Processed food diet in early childhood may lower subsequent IQ

Feb 07, 2011

A diet, high in fats, sugars, and processed foods in early childhood may lower IQ, while a diet packed full of vitamins and nutrients may do the opposite, suggests research published online in the Journal of Epidemiology and Community Health.

The authors base their findings on participants in the Avon of Parents and Children (ALSPAC), which is tracking the long term health and wellbeing of around 14,000 children born in 1991 and 1992.

Parents completed questionnaires, detailing the types and frequency of the food and drink their children consumed when they were 3, 4, 7 and 8.5 years old.

Three were identified: "processed" high in fats and sugar intake; "traditional" high in meat and ; and "health conscious" high in salad, fruit and vegetables, rice and pasta. Scores were calculated for each pattern for each child.

IQ was measured using a validated test (the Wechsler Intelligence Scale for Children) when they were 8.5 years old. In all, complete data were available for just under 4,000 children.

The results showed that after taking account of potentially influential factors, a predominantly processed food at the age of 3 was associated with a lower IQ at the age of 8.5, irrespective of whether the diet improved after that age. Every 1 point increase in dietary pattern score was associated with a 1.67 fall in IQ.

On the other hand, a healthy diet was associated with a higher IQ at the age of 8.5, with every 1 point increase in dietary pattern linked to a 1.2 increase in IQ. Dietary patterns between the ages of 4 and 7 had no impact on IQ.

The authors say that these findings, although modest, are in line with previous ALSPAC research showing an association between diet and later behaviour and school performance.

"This suggests that any cognitive/behavioural effects relating to eating habits in early childhood may well persist into later childhood, despite any subsequent changes (including improvements) to dietary intake," they say.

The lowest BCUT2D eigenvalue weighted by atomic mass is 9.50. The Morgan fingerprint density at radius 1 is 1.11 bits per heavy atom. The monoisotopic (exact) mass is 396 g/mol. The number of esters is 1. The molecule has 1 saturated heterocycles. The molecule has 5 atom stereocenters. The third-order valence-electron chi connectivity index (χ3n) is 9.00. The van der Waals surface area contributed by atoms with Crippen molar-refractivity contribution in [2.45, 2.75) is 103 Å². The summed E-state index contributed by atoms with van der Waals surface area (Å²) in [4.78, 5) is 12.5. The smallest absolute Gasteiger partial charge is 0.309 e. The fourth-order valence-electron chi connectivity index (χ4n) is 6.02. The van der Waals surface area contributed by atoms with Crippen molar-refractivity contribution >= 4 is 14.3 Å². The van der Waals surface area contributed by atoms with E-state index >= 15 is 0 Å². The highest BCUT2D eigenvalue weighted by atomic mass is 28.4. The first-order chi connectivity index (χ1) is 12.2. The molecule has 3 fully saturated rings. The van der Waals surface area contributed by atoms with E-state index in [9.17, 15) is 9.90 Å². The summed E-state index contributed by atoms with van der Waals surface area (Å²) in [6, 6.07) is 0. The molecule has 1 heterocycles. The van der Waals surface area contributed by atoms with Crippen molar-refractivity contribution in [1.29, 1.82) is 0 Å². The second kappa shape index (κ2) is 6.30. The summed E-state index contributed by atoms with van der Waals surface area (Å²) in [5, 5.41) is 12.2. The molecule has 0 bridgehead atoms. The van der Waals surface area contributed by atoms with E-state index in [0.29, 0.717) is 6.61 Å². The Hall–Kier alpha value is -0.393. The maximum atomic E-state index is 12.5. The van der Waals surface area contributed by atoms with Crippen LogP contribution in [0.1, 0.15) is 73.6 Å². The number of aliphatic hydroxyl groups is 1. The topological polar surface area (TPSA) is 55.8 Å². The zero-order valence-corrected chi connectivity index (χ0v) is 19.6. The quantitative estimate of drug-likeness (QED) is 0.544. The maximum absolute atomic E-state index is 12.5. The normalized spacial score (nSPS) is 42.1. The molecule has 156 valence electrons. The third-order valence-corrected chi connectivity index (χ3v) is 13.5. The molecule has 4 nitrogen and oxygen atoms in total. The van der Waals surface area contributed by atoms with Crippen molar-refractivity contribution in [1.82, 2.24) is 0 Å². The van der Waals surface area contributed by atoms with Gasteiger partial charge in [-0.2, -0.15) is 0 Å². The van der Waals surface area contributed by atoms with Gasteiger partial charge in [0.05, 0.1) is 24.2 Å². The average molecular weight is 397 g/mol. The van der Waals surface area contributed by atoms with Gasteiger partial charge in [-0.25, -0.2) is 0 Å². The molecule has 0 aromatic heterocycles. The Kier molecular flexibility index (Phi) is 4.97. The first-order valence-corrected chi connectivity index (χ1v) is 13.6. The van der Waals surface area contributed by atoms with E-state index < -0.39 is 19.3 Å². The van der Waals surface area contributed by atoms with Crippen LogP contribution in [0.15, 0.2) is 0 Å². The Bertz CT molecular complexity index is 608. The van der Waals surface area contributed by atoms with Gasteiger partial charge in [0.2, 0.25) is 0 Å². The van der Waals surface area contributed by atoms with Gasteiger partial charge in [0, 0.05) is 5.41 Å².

The brain grows at its fastest rate during the first three years of life, say the authors, by way of a possible explanation for the findings, adding that other research has indicated that head growth at this time is linked to intellectual ability.

"It is possible that good nutrition during this period may encourage optimal brain growth," they suggest, advocating further research to determine the extent of the effect early diet has on intelligence.

Explore further: New toilets for India's poor, crime-hit village

Related Stories

Western diet link to ADHD

Jul 29, 2010

A new study from Perth's Telethon Institute for Child Health Research shows an association between ADHD and a 'Western-style' diet in adolescents.

The traditional Mediterranean diet protects against diabetes

May 30, 2008

The traditional Mediterranean diet provides substantial protection against type 2 diabetes, according to a study published on bmj.com today. The Mediterreanean diet is rich in olive oil, grains, fruits, nuts, vegetables, ...

Pesticide exposure linked to lower IQ

Mar 24, 2006

A study of North Dakota farm children found those children exposed to pesticides tested an average of 5 points lower on standard IQ tests.

Recommended for you

New toilets for India's poor, crime-hit village

22 hours ago

More than 100 new toilets were unveiled Sunday in a poverty-stricken and scandal-hit village in northern India, where fearful and vulnerable women have long been forced to defecate in the open.

Can YouTube save your life?

Aug 29, 2014

Only a handful of CPR and basic life support (BLS) videos available on YouTube provide instructions which are consistent with recent health guidelines, according to a new study published in Emergency Medicine Australasia, the jo ...

Doctors frequently experience ethical dilemmas

Aug 29, 2014

(HealthDay)—For physicians trying to balance various financial and time pressures, ethical dilemmas are common, according to an article published Aug. 7 in Medical Economics.

AMGA: Physician turnover still high in 2013

Aug 29, 2014

(HealthDay)—For the second year running, physician turnover remains at the highest rate since 2005, according to a report published by the American Medical Group Association (AMGA).

Obese or overweight teens more likely to become smokers

Aug 29, 2014

A study examining whether overweight or obese teens are at higher risk for substance abuse finds both good and bad news: weight status has no correlation with alcohol or marijuana use but is linked to regular ...

User comments : 1

Adjust slider to filter visible comments by rank

Display comments: newest first

Beard
not rated yet Feb 08, 2011
If your mom:

1) Ate well and avoided smoking/alcohol during pregnancy
2) Breastfed you
3) Read to you
4) Fed you a healthy diet when you were growing

Give her a goddamn phonecall and tell her you love her, because without those advantages you might be at the bar getting in drunken fights right now instead of reading a science website.